James Clemens’ Narayan wins $100,000 on ‘Jeopardy!’
MADISON – How can anyone, especially a 15-year-old teenager, keep a secret for seven months about winning $100,000?
Sharath Narayan, a sophomore at James Clemens High School, won $100,000 as champion in the annual “Jeopardy!” Teen Tournament, held in Culver City, Calif. in April. He couldn’t divulge his success until after the final episode aired on Nov. 22.
The “Jeopardy!” tournament aired from Nov. 9-22 and featured 15 of America’s brightest 14- to 17-year-olds, competing for a $100,000 grand prize. The tournament was taped with a live audience at DAR Constitution Hall in Washington, D.C. in April.
“I didn’t have any particular strategy, except … I wanted to go out there and play my own game,” Narayan said. “I didn’t want to play in a way that was that risky, so I was more focused on controlling the board. Almost every time I regained control of the board, I went back to lower-valued clues and proceeded down the category.”
James Clemens held a ‘watch party’ on Nov. 21 and 22 for Narayan. A throng of students, teachers and Principal Dr. Brian Clayton gathered to view the two final games of the tournament on a massive, multi-paneled monitor on the cafeteria wall.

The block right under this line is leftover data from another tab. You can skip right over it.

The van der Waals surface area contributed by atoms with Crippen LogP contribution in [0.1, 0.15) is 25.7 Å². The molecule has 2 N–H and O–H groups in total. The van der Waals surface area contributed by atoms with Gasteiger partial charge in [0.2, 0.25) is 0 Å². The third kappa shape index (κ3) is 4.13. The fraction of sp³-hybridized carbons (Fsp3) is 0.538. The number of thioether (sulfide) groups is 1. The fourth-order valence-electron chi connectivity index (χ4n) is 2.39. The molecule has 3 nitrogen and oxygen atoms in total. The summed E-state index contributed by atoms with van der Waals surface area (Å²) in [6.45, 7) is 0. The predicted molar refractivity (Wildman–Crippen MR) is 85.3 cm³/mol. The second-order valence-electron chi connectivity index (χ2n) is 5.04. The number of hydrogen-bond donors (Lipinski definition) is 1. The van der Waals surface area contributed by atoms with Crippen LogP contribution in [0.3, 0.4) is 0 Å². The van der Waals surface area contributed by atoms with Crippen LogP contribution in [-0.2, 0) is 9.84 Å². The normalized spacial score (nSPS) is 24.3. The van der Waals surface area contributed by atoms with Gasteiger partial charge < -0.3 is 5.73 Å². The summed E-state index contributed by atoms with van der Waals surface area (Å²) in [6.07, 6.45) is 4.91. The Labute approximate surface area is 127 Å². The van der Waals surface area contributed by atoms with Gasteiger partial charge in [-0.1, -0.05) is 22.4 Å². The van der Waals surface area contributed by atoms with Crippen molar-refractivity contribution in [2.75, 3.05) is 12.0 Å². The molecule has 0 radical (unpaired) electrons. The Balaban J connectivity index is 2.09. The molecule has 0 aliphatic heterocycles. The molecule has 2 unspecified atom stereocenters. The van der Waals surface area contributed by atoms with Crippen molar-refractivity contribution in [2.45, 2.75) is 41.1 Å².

Narayan’s competitors were Alec Fischthal, a junior from North Woodmere, N.Y. and Michael Borecki, a junior from Darien, Conn.
Entering “Final Jeopardy!,” Narayan led with $20,000, compared to $13,600 and $10,000 for the other contestants. In the category “Famous Names,” the answer was “At a May 1989 ceremony in Cape Town, he received a bachelor of laws correspondence degree in absentia.”
Narayan answered correctly with “Who is Nelson Mandela? to finish in the lead with $28,000, followed by the competitors’ $16,500 and $0.
On day 2 of the finals, in “Final Jeopardy!” Narayan had $10,800 but trailed Fischthal with $11,600. Borecki with $7,200. In the category “Early America,” the answer was “William Bradford wrote that this document was partly inspired by the “mutinous speeches” of some passengers.”
All three contestants answered correctly with “Mayflower Compact.” Borecki doubled his money to $14,200 for his two-day total. Fischthal doubled his money to total $39,700. However, Narayan strategically calculated the minimum he needed to win, bet $901 and won the tournament with $39,701 — only $1 ahead of Fischthal.